|dc.description.abstract||The major concern of this thesis is with the migration and settlement of assisted Scottish Highland migrants to the colony of Otago/Southland during the 1870's, particularly those that arrived under the auspices of the so-called 'Vogel Scheme'. Although the gold rushes of the 1860s had induced a number of immigrants to the region government judged that these individuals were not always of a 'suitable' type, hence Julius Vogel's 'Public Works and Immigration Act, 1870'. This Act, consisting of passenger assisted fares and nomination was instituted in the hope of attracting potential settlers away from the traditional destinations such as America as well as providing a workforce to complete desperately required Public Works.
Following the identification of these migrants an attempt is made to trace their movements over subsequent years, thereby providing the reader with at least some sense of how the colony's settler population has been made. Although always a minority group Scottish Highlanders were generally looked upon with disfavour and they carried with them a centuries' old reputation for barbaric and uncouth behaviour. By providing brief biographies on several of those immigrants that were positively identified the thesis aims to provide an understanding of their lives and contributions to the development of the colony.
In order to identify these immigrants the Otago/Southland (NZ.) Assisted Passengers 1872-1888 lists were consulted. The Otago Provincial Government Gazettes: Passenger Lists, 1986-1875 proved invaluable as well and fron1 there it was simply a matter of attempting to trace these individuals over the following years. The Postal and Street Directories, marriage registers and electoral rolls of the period provided further information necessary in tracking their subsequent movements. The major obstacle to identifying their whereabouts following arrival in the colony was the fact that many simply disappeared into the larger towns and cities, changed the spelling of their names, or spoke only Gaelic and could not write English; often original settlers were only identified through their children. Obscure local histories for towns such as Waitahuna or Fortrose were of particular interest as they provided insights into the characters of their settlers in the form of amusing stories and local feeling rather than just names and dates.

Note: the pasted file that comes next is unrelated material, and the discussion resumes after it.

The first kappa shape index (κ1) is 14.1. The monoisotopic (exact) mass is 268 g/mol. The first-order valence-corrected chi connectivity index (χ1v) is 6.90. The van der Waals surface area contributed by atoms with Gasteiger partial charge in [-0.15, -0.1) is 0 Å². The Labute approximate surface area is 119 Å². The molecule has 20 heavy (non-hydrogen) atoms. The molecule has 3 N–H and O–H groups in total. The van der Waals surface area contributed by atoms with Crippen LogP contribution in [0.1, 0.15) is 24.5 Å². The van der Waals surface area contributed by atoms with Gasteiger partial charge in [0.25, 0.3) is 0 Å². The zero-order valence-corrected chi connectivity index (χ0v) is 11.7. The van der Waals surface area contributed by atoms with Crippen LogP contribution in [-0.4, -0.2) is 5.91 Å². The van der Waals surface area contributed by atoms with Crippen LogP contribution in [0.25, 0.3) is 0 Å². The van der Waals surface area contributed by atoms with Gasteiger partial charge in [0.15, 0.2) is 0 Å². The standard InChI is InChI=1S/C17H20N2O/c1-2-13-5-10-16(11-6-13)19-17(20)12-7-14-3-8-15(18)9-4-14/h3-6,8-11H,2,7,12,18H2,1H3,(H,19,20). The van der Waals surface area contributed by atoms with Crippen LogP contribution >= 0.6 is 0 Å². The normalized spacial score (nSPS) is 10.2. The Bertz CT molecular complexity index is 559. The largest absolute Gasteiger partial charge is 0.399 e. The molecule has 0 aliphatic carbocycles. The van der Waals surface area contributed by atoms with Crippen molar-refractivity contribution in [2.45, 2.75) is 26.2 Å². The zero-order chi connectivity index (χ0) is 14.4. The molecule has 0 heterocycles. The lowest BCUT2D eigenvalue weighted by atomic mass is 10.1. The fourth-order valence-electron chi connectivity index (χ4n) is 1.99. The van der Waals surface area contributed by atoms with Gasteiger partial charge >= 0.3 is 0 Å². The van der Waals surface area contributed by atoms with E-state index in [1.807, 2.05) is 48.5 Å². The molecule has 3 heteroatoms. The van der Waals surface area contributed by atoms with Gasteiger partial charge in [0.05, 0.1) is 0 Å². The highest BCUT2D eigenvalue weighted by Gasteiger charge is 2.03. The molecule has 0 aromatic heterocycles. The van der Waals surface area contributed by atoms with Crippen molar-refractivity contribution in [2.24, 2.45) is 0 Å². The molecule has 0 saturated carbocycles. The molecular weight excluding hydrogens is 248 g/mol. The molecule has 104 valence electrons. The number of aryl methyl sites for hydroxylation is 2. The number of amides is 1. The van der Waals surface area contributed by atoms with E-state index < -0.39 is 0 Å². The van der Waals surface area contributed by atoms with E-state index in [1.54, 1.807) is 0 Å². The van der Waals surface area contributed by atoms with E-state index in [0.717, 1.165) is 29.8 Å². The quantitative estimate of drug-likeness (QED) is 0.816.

Although there are numerous studies relating to the immigrant experience throughout the world, the plight of the Highlander and the even settlement of Otago, it is hoped that the following will provide some additional insight into one minority group that settled in the area. In a local context John Morris and Rosalind McClean have both tackled Scottish immigration. Both are general overviews of the Scottish phenomenon, however, rather than in depth analyses of a regional migration. It is hoped that although this thesis does not provide any earth-shattering discoveries it at least supports the more general assumptions made regarding the immigration of Scots to New Zealand and perhaps qualifies a number of mistaken beliefs about Scottish Highlanders. These assumptions include a tendency toward dishonesty, a well developed attraction to alcohol and a general disposition toward uncivilised behaviour.||en_NZ